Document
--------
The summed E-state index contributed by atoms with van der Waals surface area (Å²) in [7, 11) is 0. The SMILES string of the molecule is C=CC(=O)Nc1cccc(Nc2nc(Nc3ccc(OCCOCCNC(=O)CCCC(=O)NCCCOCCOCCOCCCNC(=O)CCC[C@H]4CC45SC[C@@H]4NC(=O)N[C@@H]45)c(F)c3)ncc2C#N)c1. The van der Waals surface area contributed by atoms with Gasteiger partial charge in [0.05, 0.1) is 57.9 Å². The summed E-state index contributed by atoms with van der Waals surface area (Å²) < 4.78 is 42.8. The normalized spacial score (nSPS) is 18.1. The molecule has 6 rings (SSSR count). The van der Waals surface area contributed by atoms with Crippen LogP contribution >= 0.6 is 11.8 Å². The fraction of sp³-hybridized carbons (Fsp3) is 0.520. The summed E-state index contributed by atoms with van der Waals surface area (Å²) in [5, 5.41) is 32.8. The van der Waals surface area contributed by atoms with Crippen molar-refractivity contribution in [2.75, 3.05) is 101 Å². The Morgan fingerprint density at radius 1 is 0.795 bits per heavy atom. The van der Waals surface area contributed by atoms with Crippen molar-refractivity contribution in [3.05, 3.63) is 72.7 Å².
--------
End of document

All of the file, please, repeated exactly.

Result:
The summed E-state index contributed by atoms with van der Waals surface area (Å²) in [7, 11) is 0. The SMILES string of the molecule is C=CC(=O)Nc1cccc(Nc2nc(Nc3ccc(OCCOCCNC(=O)CCCC(=O)NCCCOCCOCCOCCCNC(=O)CCC[C@H]4CC45SC[C@@H]4NC(=O)N[C@@H]45)c(F)c3)ncc2C#N)c1. The van der Waals surface area contributed by atoms with Gasteiger partial charge in [0.05, 0.1) is 57.9 Å². The summed E-state index contributed by atoms with van der Waals surface area (Å²) < 4.78 is 42.8. The normalized spacial score (nSPS) is 18.1. The molecule has 6 rings (SSSR count). The van der Waals surface area contributed by atoms with Crippen LogP contribution >= 0.6 is 11.8 Å². The fraction of sp³-hybridized carbons (Fsp3) is 0.520. The summed E-state index contributed by atoms with van der Waals surface area (Å²) in [5, 5.41) is 32.8. The van der Waals surface area contributed by atoms with Crippen molar-refractivity contribution in [2.75, 3.05) is 101 Å². The Morgan fingerprint density at radius 1 is 0.795 bits per heavy atom. The van der Waals surface area contributed by atoms with Crippen molar-refractivity contribution in [3.05, 3.63) is 72.7 Å².